What Now?! – 4/4/2021

Rep Matt Gaetz (R-FL) “is expected to be indicted within the next few weeks as former Florida official and friend Joel Greenberg is believed to have turned on the congressman in the sex trafficking investigation against him,” the Daily Mail reports.

Meanwhile, Insider reports Gaetz took part in a competition among men in the Florida state legislature in which they ranked and scored their sexual encounter. “Rep. Matt Gaetz repeatedly boasted to people involved in Florida politics about women he met through a county tax collector who has since been charged by federal authorities with sex trafficking of a minor,” the Washington Post reports.

“They said the Republican congressman, first elected in 2016, also showed them videos on his phone of naked or topless women on multiple occasions, including at parties with Joel Greenberg, the former tax collector for Seminole County.” Said one person who had talked to Gaetz: “Matt was never shy about talking about his relationship to Joel and the access to women that Joel provided him.”

Wall Street Journal: “Investigators believe Mr. Greenberg, who was indicted last year on a federal sex-trafficking charge and other crimes, met the women online through so-called sugar-daddy websites that connect people for dates in exchange for expensive gifts or travel.”

“In the days following revelations about the federal investigation into Rep. Matt Gaetz’s alleged sexual relationship with a 17-year-old girl, advisers to Donald Trump have consistently offered him a simple message: Please, please keep your mouth shut,” the Daily Beast reports. “The ex-president has, in his typical fashion, casually quizzed several confidants about what they think of the situation and if there’s anything that he should do about it.”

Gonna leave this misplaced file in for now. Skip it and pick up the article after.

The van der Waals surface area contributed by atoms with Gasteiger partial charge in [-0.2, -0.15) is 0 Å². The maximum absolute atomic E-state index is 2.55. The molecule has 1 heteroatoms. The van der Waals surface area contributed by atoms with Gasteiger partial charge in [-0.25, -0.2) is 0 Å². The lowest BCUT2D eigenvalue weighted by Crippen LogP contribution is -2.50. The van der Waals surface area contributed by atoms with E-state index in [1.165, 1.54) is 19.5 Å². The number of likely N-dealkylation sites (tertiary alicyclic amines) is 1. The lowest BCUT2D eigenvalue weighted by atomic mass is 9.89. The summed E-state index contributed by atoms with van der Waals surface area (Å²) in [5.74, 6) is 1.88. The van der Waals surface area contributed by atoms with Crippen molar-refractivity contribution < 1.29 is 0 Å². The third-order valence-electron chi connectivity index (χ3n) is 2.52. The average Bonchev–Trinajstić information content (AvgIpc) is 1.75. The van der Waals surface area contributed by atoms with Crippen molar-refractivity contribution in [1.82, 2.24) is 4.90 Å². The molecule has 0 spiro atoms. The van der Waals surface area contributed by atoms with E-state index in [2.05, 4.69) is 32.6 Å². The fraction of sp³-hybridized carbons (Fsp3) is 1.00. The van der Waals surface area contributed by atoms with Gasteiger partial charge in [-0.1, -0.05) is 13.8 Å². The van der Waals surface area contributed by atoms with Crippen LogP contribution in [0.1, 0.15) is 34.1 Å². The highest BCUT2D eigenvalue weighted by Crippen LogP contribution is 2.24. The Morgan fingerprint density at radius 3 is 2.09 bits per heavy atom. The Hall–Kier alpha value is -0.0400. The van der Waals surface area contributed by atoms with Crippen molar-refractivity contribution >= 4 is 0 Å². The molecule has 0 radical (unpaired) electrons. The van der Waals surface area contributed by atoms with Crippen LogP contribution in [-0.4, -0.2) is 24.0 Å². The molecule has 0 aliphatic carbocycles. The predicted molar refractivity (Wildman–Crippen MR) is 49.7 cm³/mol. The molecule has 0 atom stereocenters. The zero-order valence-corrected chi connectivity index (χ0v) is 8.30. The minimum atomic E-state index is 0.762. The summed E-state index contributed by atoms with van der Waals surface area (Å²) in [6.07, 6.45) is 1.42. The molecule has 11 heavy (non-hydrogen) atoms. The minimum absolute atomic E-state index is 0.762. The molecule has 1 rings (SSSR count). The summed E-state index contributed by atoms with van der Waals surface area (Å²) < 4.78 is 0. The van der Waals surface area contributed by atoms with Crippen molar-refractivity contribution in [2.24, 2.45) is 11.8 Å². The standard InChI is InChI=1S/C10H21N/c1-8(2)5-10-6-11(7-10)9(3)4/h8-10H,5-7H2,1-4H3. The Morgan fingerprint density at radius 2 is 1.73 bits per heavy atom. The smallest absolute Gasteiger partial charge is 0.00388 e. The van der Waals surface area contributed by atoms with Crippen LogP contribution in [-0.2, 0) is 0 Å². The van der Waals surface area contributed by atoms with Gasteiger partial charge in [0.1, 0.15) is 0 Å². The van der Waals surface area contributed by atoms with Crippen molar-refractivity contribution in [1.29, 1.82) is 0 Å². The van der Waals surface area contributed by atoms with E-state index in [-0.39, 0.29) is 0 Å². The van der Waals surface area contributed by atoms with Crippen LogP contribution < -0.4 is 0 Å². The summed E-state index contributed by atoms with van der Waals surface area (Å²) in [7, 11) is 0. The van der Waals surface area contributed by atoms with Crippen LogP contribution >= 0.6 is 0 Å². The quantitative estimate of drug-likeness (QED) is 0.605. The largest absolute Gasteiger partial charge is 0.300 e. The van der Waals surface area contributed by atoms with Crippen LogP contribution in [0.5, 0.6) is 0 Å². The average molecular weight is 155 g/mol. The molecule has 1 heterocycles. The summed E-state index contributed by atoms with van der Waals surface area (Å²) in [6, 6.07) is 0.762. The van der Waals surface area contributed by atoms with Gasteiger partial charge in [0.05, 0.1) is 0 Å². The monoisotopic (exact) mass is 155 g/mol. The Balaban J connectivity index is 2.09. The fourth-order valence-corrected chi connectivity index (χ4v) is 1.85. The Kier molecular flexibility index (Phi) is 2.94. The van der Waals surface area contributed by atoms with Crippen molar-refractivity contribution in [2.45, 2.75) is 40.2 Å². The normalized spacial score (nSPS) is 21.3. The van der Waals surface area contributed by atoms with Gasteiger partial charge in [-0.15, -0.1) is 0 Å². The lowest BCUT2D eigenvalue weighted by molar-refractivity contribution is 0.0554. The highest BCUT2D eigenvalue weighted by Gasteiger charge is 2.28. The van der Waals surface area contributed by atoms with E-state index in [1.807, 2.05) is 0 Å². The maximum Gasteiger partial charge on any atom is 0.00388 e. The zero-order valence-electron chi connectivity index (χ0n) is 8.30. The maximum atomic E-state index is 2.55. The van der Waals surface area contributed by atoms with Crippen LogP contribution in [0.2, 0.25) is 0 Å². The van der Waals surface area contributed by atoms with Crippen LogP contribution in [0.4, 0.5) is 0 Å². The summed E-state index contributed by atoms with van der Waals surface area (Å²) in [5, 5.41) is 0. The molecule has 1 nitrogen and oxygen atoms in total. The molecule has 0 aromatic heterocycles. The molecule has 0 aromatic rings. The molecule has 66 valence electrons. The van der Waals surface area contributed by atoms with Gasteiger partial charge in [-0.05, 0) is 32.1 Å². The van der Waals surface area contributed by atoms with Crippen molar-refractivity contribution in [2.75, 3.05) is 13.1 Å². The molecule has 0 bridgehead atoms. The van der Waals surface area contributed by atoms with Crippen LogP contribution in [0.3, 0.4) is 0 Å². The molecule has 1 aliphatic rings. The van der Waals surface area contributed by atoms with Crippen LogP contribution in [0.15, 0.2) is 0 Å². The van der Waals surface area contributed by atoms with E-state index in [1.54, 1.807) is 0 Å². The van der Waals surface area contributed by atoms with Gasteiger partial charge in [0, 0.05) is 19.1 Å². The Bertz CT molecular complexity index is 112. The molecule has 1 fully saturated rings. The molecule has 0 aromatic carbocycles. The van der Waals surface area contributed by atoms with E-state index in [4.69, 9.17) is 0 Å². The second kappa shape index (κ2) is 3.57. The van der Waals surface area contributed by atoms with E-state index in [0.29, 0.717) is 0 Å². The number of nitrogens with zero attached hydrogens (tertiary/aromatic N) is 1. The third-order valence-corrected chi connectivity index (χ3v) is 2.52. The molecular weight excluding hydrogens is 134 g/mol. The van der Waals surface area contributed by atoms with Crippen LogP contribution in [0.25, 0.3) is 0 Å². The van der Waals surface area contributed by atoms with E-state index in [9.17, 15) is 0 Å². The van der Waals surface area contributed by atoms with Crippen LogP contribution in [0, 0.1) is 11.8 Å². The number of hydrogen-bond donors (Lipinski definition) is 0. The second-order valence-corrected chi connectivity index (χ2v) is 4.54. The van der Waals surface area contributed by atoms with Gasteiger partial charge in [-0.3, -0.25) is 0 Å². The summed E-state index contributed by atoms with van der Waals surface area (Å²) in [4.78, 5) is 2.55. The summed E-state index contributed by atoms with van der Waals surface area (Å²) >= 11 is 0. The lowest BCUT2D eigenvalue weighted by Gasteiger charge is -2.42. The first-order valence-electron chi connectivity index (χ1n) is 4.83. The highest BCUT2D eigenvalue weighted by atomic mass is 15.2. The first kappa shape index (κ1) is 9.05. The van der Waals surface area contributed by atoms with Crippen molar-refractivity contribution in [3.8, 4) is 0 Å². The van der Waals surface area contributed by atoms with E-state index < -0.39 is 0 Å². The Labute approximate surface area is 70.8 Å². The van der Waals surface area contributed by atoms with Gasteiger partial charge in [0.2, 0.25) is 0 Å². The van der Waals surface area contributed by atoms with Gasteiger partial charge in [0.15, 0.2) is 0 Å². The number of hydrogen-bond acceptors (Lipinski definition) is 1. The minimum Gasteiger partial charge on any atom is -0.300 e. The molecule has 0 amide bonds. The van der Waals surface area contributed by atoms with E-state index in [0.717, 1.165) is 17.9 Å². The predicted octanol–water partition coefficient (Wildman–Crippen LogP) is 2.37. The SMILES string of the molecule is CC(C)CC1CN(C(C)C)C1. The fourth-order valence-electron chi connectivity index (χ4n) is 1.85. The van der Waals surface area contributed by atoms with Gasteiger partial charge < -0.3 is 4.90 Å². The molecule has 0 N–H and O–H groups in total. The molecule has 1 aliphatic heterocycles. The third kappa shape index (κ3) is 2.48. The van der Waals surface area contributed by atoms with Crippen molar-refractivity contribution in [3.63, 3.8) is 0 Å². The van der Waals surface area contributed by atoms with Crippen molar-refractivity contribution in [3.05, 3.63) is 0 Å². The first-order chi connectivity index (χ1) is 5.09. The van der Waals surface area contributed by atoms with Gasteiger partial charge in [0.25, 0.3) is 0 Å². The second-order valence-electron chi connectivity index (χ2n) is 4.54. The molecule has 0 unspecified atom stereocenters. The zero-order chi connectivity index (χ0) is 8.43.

“Multiple people close to Trump have flatly advised him to stay out of it—refrain from publicly defending Gaetz, they are telling the ex-president, at least for the time being.”

“China is ratcheting up military pressure on Taiwan, probing the air defences of the self-governed island on a near-daily basis amid fears of impending conflict,” the Times of London reports.  “According to Taiwan’s ministry of national defence, Chinese planes, sometimes in large numbers, entered the zone at least 18 times last month, 17 times in February and 27 times in January.”

Former President Trump called for a boycott of Major League Baseball after it decided to move its All-Star Game out of Georgia in protest of the state’s new bill signed into law that tightens voting restrictions, The Hill reports.

Said Trump: “Boycott baseball and all of the woke companies that are interfering with Free and Fair Elections. Are you listening Coke, Delta, and all!”

David Frum: “To appease those cultural blocs, Republican politicians must be willing to sacrifice everything, including what used to be the party’s foundational principles. To protect the gun, or to avoid contradicting the delusions of anti-vaccine paranoiacs, property rights must give way, freedom to operate a business must yield.”

“The QAnon-curious Representative Marjorie Taylor Greene expressed the new mentality when she took to Facebook to denounce vaccine passports as ‘corporate communism.’ It sounded crazy. But if you understand that she interprets communism to mean ‘any interference in the right of people like me to do whatever we want, regardless of the rights of others’—then, yeah, the property rights of corporations will indeed look to her like a force of communism.”

The Intercept: “Grinnell College assistant professor of economics Eric Ohrn used a database of top-level compensation at publicly traded U.S. firms to analyze the tax cuts’ impact on executive pay.”

“Ohrn examined the pay of 31,879 executives at 2,794 publicly traded companies from 1998 to 2012. His results showed that for every dollar in reduced corporate taxes from two types of tax cuts, compensation for the top five executives at the companies increased by 15 to 19 cents.”